Son of a properous dental-surgeon from the rural midwest, Miles cavalierly ditched his classes at the prestigious Juilliard School of Music when he arrived in New York City in 1944; he had come with the secret intent of finding Charlie Parker, bebop's star. He soon became Parker's roomate, with fellow boppers Dizzy Gillespie, Thelonious Monk, Max Roach, Milt Jackson, John Lewis and J.J. Johnson welcoming him into their fold. He dropped out of school within his first year to join this elite, who preferred the challenges of hard, fast improvisation in tight-knit combos to the fading popularity and tired swing of the big bands, much less the foreign old traditions taught in conservatories.

The boppers played jazz hot yet not heedless; they valued virtuosity, intelligence and at least surface composure. They were mostly self-educated, but had studied the European classics as well as the American vernacular of ballads and theater music, black spirituals, boogie and blues. Miles' associates exuded racial pride but enacted a meritocracy. White musicians including composers Gil Evans and John Carisi, french horn player Gunther Schuller and baritone saxophonist Gerry Mulligan worked with Miles to select and orchestrate the right few instruments for a complex book of through-composed charts, and thus founded the short-lived but long-influential nonet featured on The Birth of the Cool.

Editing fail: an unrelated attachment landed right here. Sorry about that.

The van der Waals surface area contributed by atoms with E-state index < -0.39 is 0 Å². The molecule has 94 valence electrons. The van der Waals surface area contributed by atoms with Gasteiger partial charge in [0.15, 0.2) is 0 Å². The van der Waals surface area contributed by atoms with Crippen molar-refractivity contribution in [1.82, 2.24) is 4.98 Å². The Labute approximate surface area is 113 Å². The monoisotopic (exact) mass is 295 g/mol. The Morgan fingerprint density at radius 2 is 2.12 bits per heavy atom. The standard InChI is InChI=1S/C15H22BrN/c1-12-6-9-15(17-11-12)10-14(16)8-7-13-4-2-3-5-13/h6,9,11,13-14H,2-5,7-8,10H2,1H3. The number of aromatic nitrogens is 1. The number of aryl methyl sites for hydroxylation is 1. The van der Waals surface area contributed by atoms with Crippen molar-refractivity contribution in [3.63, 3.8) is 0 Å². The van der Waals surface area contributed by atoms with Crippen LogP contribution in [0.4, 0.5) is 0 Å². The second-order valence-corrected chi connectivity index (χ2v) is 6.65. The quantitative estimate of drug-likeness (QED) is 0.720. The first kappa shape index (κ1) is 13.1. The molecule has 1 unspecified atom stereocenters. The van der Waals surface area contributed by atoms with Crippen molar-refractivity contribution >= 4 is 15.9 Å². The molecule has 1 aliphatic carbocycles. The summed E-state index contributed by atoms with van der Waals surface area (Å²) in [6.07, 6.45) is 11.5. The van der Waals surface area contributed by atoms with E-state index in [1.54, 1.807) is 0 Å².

Standard Miles bios -- including Jack Chambers' Milestones and Miles The Autobiography, ghost written by poet Quincy Troupe -- focus on his struggle with heroin addiction, his temporary victory over it, his comeback with his "first quartet," its acclaimed performance at the Newport Jazz Festival of 1955, and his subsequent addition to it of tenor saxophonist John Coltrane. One of the best matches in all of music history, Miles and Trane were a lyrically balanced pair -- as can be blissfully experienced through Miles Davis & John Coltrane: The Complete Columbia Recordings 1955-1961, a six-cd set issued in fall 2000. Columbia's unusual attention to Miles' commercial prospects, and his own practical esthetic decisions (such as fitting his concepts to the length of the newly introduced long-playing record album) helped Miles steadily gain eminence as an American tastemaker, an international sophisticate and existential hero. In the era of Eisenhower, Presley, Sinatra and Marilyn Monroe, Miles Davis was an icon of suave authenticity, an underground man whose horn made the lonely but brave declaration, "I am, my way."